Dr Harvey Karp

Dr Harvey Karp

by Dr Harvey Karp


Incidences of sudden unexpected death in infancy (including SIDS) in Australia have plummeted over the last 30 years, dropping from roughly 500 babies dying annually to 130 today. While that’s undoubtedly a move in the right direction, that still means that 130 babies are dying each year and that’s 130 too many.

The good news? We have the power to reduce that number by up to 95% by rethinking personal habits (like smoking) and some key baby-care practices (like where we put babies to sleep).
While this is all very doable, a 2020 report in BMC Pediatrics found that only 13% of families routinely practice all recommended safe-sleeping behaviours, such as always placing their precious babies to sleep on their back. This just goes to show that, no matter the progress we’ve made reducing infant death, we need to do better.

Here, three changes parents and caregivers can make right now to lessen their baby’s chance for SUDI.

Change where Baby sleeps

Babies need their own safe sleep space for all naps and nights. And that “safe sleep space” always means a baby cot or bassinet with a firm, flat, and well-fitting mattress. Your little one should never snooze in a bed, on the sofa, or in a chair next to you or any caregiver. This type of co-sleeping is responsible for a “considerable” proportion of SUDI occurrences, according to Red Nose, Australia’s leading authority on safe sleep. While sleeping with your baby in the same sleep space is dangerous, sleeping with your baby in the same room in a bassinet or SNOO Smart Sleeper for the first 6 to 12 months is recommended and encouraged. Doing so can reduce your sweet baby’s risk of SUDI by 50%.

Adjust how Baby sleeps

Babies need to be placed on their back for both day and night sleep. Doing this one thing has substantially contributed to the 85% reduction in SUDI since the 1990s. However, since even the youngest babies can manage to roll to an unsafe sleep position, consider using SNOO, which has a special swaddle that keeps babies safely on their backs…so they can’t roll into those risky positions.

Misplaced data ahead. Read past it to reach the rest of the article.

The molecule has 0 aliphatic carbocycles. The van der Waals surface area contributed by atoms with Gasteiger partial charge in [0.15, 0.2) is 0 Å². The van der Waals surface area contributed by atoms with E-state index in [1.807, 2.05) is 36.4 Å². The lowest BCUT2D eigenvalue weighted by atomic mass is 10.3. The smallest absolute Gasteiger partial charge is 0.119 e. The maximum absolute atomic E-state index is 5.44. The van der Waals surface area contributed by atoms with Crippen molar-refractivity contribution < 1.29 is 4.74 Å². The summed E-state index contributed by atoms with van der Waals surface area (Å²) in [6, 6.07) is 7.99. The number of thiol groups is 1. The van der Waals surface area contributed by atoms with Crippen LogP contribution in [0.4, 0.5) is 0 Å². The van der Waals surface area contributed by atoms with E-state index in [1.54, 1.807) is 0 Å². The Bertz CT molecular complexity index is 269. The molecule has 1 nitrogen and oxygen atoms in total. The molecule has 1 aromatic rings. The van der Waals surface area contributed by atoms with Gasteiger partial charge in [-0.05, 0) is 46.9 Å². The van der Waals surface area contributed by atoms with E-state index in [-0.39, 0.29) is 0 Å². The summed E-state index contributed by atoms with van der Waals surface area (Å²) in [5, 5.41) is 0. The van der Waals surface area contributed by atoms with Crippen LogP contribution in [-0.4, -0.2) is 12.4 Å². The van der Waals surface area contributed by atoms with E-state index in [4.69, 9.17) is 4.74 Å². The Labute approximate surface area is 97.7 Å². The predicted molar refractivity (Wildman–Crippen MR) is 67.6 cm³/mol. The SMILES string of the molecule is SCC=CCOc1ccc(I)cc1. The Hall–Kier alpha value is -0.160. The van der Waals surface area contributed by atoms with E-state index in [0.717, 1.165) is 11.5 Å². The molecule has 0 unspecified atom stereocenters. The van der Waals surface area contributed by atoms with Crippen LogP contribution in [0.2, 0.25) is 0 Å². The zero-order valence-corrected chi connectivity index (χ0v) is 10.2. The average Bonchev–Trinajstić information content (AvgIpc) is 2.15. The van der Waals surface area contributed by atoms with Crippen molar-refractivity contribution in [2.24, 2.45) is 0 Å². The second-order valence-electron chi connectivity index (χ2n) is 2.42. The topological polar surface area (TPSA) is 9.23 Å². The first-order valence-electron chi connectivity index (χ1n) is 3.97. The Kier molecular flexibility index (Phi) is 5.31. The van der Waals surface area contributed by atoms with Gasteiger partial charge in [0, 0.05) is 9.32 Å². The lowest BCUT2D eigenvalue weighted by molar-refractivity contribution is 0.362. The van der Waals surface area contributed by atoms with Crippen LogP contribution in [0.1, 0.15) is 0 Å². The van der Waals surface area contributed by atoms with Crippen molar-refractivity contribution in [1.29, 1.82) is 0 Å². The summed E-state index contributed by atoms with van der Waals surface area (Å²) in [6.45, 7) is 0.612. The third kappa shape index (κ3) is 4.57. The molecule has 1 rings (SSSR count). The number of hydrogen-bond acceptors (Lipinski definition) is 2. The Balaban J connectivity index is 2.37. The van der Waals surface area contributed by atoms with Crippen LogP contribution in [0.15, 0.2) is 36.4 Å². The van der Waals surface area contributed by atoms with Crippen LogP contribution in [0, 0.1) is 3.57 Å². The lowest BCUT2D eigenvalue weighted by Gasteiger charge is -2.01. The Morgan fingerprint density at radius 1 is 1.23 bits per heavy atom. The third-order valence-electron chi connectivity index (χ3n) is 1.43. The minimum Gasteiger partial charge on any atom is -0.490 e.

While your little one is happily back-sleeping, be sure to ban bulky bedding, blankets, toys, pillows, and bumpers from the cot, all of which contribute to suffocation and SUDI. And save the

cute baby hats for outdoor jaunts. Covering your baby’s head during sleep increases their chance of overheating, which contributes to SUDI. The safest way to ensure your bub is cozy and comfortable as they snooze is to opt for a swaddle or a baby sleeping bag that’s well-fitted and hood-free, such as Sleepea, the 5-Second Swaddle.

Change your habits

Keep your baby in a smoke-free environment before they arrive…and throughout their lives. A 2019 study in the journal Pediatrics found that smoking during pregnancy doubles an infant’s risk of SUDI. The more cigarettes smoked, the greater the risk. On the flip side, risk decreases if mums-to-be quit or cut back on their cigarette habit. But please don’t think you are in the clear to light up again once your baby is born. Newborns exposed to maternal secondhand smoke have nearly 2.5 times the risk of SUDI compared to infants who weren’t exposed.

Another potential life-saving habit: Breastfeeding. Nursing for at least two months cuts a baby’s risk of SUDI almost in half, according to an international study. And, the longer babies are breastfed, the greater the protection and combo feeding with breastmilk and baby benefit, too.

In the end, we don’t 100% know what causes all cases of SUDI. But the latest evidence shows that having your baby sleep on their back, in their own bare sleep space, are some of the most effective strategies for keeping little one’s safe. That—plus giving breastfeeding a go, even for a couple of months, and quitting smoking—all adds up to a happier, healthier, and safer baby.